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Library History
1857

The library opens to the public in a single room of a building on Center St. It was opened by the Ladies' Library Association, formed in 1856, and supported by book donations and membership fees handled by the Ladies' Library Association.

1867

A charter is obtained from the legislature and the Association is incorporated under the name Bloomington Library Association.

1871

The library relocates to a hall located at 105 West North Street (now West Monroe Street).

1880

The library closes due to lack of funds. It reopens thanks to citizens who raise the needed $1,100.

1887

Mrs. Sarah B. Withers donates land at the corner of East and Washington streets for a library. A two-story building is erected and christened Withers Library. It is dedicated with speeches and a grand banquet.

1888

Withers Library opens to the public in January.

1894

The building and its possessions are turned over to the city. The library becomes a tax-supported institution, establishing a free public library.

1926

Library on Wheels is created. The service brings books and magazines to patients at local hospitals.

1930

Withers Public Library Bookwagon begins to deliver books to Bloomington neighborhoods and local schools.

1933

The Lake Bloomington branch of the library, the Nellie E. Parham Branch, opens. This branch provides services for East Bay campers and residents of the lake area. The branch closes in 1974.

1961

The library purchases a used Bookmobile from Moline Public Library that has the capacity to hold more than 1,500 books. Driven by college students, the Bookmobile increases the number of stops to neighborhoods within the city.

1965

The Library purchases its third version of the Bookmobile.
(In 1976, this Bookmobile is reconditioned and repainted to reflect the changing of the Library's name from Withers Public Library to Bloomington Public Library).

1976

Citizens for a New Public Library call a meeting to organize a Friends of the Library group. The group campaigns for voter approval of bonds for a new public library and succeeds.

1977

A new library is built at 205 E. Olive St. It is named Bloomington Public Library.

1979

The Extension Services (now Outreach) department is created to manage all services offered outside the library (Bookmobile, books-by-mail, etc.).

The Library's fourth version of the Bookmobile arrives.
(In 1990, this Bookmobile is reconditioned and repainted. Also in 1990, this Bookmobile becomes the first to service the areas covered by the Golden Prairie Public Library District)

1980s

Bloomington Public Library receives an Illinois State Library's Project Plus Grant, making it possible to send the Bookmobile on stops to surrounding townships to demonstrate library service. As a result, a referendum is held and these townships — Arrowsmith, Bloomington, Dale, Dawson and Old Town — form the Golden Prairie Public Library District which is served by the Bloomington Public Library.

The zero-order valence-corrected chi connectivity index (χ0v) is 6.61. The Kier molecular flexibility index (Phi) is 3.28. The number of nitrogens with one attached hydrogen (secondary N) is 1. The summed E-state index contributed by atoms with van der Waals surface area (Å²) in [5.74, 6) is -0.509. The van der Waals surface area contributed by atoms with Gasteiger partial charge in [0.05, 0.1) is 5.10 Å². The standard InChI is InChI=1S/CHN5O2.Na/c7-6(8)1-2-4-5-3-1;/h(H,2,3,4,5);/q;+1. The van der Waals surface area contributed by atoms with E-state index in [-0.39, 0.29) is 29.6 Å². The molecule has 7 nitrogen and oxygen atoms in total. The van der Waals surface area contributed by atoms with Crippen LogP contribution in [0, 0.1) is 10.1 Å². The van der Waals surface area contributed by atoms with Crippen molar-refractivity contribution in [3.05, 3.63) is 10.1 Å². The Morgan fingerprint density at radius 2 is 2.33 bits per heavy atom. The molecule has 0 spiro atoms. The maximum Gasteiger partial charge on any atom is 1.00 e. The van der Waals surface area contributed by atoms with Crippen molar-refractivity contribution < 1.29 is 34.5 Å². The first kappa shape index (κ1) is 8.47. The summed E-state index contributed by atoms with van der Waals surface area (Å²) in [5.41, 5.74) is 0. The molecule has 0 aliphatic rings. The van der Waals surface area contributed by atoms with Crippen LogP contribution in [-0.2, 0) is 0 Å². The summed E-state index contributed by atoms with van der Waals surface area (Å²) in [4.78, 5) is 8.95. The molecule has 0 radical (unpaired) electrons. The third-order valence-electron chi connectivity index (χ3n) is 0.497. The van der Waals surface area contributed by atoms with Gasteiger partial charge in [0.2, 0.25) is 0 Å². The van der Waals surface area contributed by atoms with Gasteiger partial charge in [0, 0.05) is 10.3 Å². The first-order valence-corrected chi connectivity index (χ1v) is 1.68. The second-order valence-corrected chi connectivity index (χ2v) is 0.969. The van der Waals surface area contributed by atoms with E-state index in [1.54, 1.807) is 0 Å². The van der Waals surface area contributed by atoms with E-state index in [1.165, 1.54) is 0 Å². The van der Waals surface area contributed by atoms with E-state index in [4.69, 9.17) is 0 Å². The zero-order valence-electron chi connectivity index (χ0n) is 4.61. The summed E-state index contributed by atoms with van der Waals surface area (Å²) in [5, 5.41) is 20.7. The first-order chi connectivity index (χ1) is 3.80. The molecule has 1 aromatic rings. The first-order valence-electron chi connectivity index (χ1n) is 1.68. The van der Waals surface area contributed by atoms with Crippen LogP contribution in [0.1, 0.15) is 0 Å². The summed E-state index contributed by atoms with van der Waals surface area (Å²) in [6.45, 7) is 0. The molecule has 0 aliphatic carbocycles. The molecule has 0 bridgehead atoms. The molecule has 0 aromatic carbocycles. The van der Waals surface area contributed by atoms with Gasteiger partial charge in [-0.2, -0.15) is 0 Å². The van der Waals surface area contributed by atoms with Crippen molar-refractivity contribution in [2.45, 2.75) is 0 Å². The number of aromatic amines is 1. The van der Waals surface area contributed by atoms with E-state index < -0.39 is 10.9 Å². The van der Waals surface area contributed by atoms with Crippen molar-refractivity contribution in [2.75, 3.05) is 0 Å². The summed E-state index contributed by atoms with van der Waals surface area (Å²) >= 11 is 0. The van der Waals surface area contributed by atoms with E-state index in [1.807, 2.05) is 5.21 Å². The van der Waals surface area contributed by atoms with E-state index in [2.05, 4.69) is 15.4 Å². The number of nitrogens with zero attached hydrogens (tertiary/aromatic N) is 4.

1995

Kenneth Smith bequests $298,083.26 to the library.

1996

The Bloomington Public Library Foundation is established with funds bequeathed by Smith.

1997

The first computer network, funded through the Foundation, is launched. This brings Bloomington Public Library up to speed in the booming technological age.

1998

Sandra L. Beye bequests $50,000 to the library. This bequest is used to expand the computer network.

1999

The Library rolls out the fifth version of the Bookmobile. This Bookmobile carries 6,000 items and is the first Bookmobile to be equipped with computers.

2002

A grant from the Bill and Melinda Gates Foundation allows public computer expansion.

2003

The library receives an Illinois First Grant for the construction of the library's Computer Lab and expansion of the Information Technology Services department.

2006

The library undergoes a major renovation to help improve accessibility and customer service. There are now lendable materials on both levels of the library.

2010

The library adds self-checkout stations and a returned-materials sorter to its Circulation Department. Combine with RFID technology already in use, the new technology streamlines the circulation process. In the past, it would take overtaxed staff up to 12 days to remove returned items from a patron's account. Using the sorter and RFID technology, materials are now removed from a patron's account immediately.

2015

The Library rolls out its sixth version of the Bookmobile. This Bookmobile weighs 33,000 pounds, is 32.5 feet long, carries 3,500 items and makes 48 stops every three weeks.